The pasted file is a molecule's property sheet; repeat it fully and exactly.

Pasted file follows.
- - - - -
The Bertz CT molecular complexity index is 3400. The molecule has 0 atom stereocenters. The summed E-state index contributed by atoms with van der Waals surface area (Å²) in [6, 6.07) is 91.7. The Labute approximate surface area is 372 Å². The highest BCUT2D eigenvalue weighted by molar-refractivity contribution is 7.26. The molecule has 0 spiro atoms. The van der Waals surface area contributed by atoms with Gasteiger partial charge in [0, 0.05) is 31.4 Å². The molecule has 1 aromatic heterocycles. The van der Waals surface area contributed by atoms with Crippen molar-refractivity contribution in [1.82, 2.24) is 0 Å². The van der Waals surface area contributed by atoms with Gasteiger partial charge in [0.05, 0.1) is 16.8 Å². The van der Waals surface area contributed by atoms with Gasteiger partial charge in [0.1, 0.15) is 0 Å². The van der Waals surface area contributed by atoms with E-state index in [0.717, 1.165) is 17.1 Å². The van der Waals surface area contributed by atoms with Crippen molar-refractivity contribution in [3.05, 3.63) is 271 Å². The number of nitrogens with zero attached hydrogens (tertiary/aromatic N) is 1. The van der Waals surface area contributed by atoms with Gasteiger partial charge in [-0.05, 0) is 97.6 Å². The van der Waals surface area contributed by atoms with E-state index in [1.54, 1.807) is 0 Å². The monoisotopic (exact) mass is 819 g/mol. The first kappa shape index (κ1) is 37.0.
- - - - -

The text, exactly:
The Bertz CT molecular complexity index is 3400. The molecule has 0 atom stereocenters. The summed E-state index contributed by atoms with van der Waals surface area (Å²) in [6, 6.07) is 91.7. The Labute approximate surface area is 372 Å². The highest BCUT2D eigenvalue weighted by molar-refractivity contribution is 7.26. The molecule has 0 spiro atoms. The van der Waals surface area contributed by atoms with Gasteiger partial charge in [0, 0.05) is 31.4 Å². The molecule has 1 aromatic heterocycles. The van der Waals surface area contributed by atoms with Crippen molar-refractivity contribution in [1.82, 2.24) is 0 Å². The van der Waals surface area contributed by atoms with Gasteiger partial charge in [0.05, 0.1) is 16.8 Å². The van der Waals surface area contributed by atoms with Gasteiger partial charge in [0.1, 0.15) is 0 Å². The van der Waals surface area contributed by atoms with E-state index in [0.717, 1.165) is 17.1 Å². The van der Waals surface area contributed by atoms with Crippen molar-refractivity contribution in [3.05, 3.63) is 271 Å². The number of nitrogens with zero attached hydrogens (tertiary/aromatic N) is 1. The van der Waals surface area contributed by atoms with Gasteiger partial charge in [-0.05, 0) is 97.6 Å². The van der Waals surface area contributed by atoms with E-state index in [1.54, 1.807) is 0 Å². The monoisotopic (exact) mass is 819 g/mol. The first kappa shape index (κ1) is 37.0.